President Dilma Rousseff has staked much of her public spending plans on Libra revenues the government expects at $400 billion over 30 years, Reuters reported. New oil wealth could help Brazil improve education and health care, which were among the myriad demands of the million-person marches that swept the country in June.

Labor unions are uneasy, too, but for different reasons. Workers of Brazil's state oil company, Petrobras, went on strike Friday, demanding the suspension of Monday's auction because they say foreign companies shouldn't be involved.

With an estimated 8 billion to 12 billion barrels, the discovery of the Libra tract five years ago shifted the global energy balance toward the Western Hemisphere and turned Brazil from a bit player into a major oil power almost overnight.

GlobalPost in-depth: Brazil's crude awakening

The complexity of bringing oil to market safely from such underwater depths could cost $200 billion over the four-decade life of the Libra reserve, according to Brazil’s oil ministry. That led Petrobras to seek the best and the most ambitious foreign companies on Earth to help exploit the field.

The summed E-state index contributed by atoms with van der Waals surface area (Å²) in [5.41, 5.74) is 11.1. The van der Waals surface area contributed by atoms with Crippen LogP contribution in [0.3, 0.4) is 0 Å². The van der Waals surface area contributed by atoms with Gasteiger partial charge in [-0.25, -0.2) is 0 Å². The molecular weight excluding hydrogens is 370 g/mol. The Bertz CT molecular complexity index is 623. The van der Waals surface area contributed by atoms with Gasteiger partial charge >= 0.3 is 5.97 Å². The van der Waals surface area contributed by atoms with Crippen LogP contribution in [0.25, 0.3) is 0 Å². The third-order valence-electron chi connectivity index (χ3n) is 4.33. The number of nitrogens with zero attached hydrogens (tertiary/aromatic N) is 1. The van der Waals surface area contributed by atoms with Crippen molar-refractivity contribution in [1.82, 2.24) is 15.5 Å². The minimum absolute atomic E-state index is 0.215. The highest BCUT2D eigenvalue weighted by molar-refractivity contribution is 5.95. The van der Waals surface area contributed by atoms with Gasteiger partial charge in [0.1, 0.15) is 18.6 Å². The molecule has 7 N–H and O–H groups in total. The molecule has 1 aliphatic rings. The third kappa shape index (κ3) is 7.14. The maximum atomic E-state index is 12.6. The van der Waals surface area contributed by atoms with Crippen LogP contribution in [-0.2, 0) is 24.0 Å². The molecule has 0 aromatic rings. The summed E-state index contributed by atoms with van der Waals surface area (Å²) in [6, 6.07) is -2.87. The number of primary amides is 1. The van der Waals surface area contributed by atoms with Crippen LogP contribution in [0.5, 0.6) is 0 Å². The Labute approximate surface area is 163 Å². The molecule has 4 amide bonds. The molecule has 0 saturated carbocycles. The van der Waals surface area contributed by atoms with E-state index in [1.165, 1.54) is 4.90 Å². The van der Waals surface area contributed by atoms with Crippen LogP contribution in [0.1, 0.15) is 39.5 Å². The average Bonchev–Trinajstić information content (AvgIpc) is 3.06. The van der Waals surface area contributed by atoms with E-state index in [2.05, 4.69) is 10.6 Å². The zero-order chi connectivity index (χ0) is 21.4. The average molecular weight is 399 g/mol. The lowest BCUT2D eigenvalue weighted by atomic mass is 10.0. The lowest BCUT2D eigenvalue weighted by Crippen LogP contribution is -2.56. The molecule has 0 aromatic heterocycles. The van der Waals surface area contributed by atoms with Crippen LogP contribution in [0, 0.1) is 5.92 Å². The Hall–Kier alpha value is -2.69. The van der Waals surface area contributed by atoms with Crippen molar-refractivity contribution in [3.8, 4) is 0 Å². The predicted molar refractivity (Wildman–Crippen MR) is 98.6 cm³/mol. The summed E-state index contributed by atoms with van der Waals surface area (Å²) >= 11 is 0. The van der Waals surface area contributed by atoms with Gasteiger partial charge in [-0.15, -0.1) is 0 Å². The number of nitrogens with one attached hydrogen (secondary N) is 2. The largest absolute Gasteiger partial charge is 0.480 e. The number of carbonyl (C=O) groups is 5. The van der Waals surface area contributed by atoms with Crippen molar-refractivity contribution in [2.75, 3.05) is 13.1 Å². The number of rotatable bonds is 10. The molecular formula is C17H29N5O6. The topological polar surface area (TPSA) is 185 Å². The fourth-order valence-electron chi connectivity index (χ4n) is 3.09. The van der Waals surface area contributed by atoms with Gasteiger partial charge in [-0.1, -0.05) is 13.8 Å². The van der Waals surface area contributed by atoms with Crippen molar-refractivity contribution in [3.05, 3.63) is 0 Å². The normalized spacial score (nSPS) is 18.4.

The technological challenge notwithstanding, Exxon-Mobil, Chevron, BP, Shell and other major independents were set to line up along with a bevy of state-owned giants from China, India, Norway, Malaysia and other nations eager to bid on a slice of this bonanza.

But only about a quarter of the expected firms will actually turn out for the Oct. 21 bidding round.

As the rules solidified over the past year, it became clear that rough seas, skull-crushing depths and environmental dangers were only the start of the risks a potential partner would need to manage.

In fact, Brazil's reputation for corruption, a stifling bureaucracy, a relatively undertrained, undereducated workforce and local content laws that turn any foreign participant into a mere minority partner of Petrobras have shooed away most of the names the average American would recognize.